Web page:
Charging veteran Essendon club doctor Bruce Reid with bringing the AFL into disrepute is like putting a big gun in front of Bambi, says legendary coach Kevin Sheedy.
Former Bombers mentor Sheedy was reluctant on Wednesday to discuss the charges brought by the AFL against Essendon, their coach James Hird, Reid and two other senior officials as he didn’t know the content of the ASADA interim report they were based on.
But he threw his support behind long-time colleague Reid as Essendon and the four officials prepare to contest charges of bringing the game into disrepute over the club’s 2011-12 supplements program.
“Bruce Reid is my own family doctor and I’ve known him for nearly 40 years,” said Sheedy, who worked alongside Reid for all but the first year of his 27-year coaching reign at Essendon that yielded four premierships.
“He is well respected. It’s like putting a big gun in front of Bambi on this one.
“But good luck, because most people know the calibre of Bruce Reid.”
Sheedy believed Hird would be undaunted as he fights to save his reputation and job as coach of Essendon.
The commission has sweeping powers and can suspend Hird if it finds him guilty, as well as stripping Essendon of premiership points and taking away draft picks.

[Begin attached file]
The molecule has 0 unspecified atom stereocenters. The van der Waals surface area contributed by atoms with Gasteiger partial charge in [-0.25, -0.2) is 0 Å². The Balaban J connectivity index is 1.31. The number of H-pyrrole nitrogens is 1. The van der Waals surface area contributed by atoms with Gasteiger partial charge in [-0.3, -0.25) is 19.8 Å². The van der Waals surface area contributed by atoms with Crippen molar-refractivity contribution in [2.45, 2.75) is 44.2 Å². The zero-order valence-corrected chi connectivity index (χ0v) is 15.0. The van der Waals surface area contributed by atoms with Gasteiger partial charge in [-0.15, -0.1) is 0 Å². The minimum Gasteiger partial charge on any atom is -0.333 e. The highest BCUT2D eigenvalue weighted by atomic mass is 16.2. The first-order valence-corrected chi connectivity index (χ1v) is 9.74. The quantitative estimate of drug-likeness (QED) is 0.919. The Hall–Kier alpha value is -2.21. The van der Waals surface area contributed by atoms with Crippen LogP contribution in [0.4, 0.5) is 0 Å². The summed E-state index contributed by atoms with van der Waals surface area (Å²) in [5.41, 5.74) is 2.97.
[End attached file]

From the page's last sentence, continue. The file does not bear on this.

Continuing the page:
Hird has remained cool, composed and adamant of his innocence throughout the Australian Sports Anti-Doping Authority’s seven-month investigation of the supplements program.
Sheedy said Hird would continue to use the same courage he displayed on the field to battle the AFL and the charge against him.
“A young man like James Hird runs out there, has his skull fractured in five or six places, then has the courage to come back,” Sheedy said.
“He’s always shown an enormous amount of courage.
“You’ve got to be very courageous to take on the AFL in this matter, and that’s what he’s going to do.”Categories : 南宁夜生活